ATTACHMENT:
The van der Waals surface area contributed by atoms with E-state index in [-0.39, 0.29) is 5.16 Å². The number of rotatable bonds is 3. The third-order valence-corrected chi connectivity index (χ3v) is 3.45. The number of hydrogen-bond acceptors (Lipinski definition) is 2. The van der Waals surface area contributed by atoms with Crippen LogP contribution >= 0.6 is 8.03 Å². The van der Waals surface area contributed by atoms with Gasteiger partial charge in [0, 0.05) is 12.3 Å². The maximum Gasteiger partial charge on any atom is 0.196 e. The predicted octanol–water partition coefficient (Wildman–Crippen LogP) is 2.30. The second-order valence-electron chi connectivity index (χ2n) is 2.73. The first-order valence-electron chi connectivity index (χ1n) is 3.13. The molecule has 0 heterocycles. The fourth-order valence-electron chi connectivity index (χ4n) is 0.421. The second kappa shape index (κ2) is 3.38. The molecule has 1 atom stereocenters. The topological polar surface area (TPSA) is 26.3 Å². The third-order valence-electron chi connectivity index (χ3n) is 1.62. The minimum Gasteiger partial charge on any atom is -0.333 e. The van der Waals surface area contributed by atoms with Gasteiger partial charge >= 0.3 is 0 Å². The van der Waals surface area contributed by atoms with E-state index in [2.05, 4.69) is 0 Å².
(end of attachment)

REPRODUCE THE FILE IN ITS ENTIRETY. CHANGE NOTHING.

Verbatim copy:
The van der Waals surface area contributed by atoms with E-state index in [-0.39, 0.29) is 5.16 Å². The number of rotatable bonds is 3. The third-order valence-corrected chi connectivity index (χ3v) is 3.45. The number of hydrogen-bond acceptors (Lipinski definition) is 2. The van der Waals surface area contributed by atoms with Crippen LogP contribution >= 0.6 is 8.03 Å². The van der Waals surface area contributed by atoms with Gasteiger partial charge in [0, 0.05) is 12.3 Å². The maximum Gasteiger partial charge on any atom is 0.196 e. The predicted octanol–water partition coefficient (Wildman–Crippen LogP) is 2.30. The second-order valence-electron chi connectivity index (χ2n) is 2.73. The first-order valence-electron chi connectivity index (χ1n) is 3.13. The molecule has 0 heterocycles. The fourth-order valence-electron chi connectivity index (χ4n) is 0.421. The second kappa shape index (κ2) is 3.38. The molecule has 1 atom stereocenters. The topological polar surface area (TPSA) is 26.3 Å². The third-order valence-electron chi connectivity index (χ3n) is 1.62. The minimum Gasteiger partial charge on any atom is -0.333 e. The van der Waals surface area contributed by atoms with Gasteiger partial charge >= 0.3 is 0 Å². The van der Waals surface area contributed by atoms with E-state index in [2.05, 4.69) is 0 Å².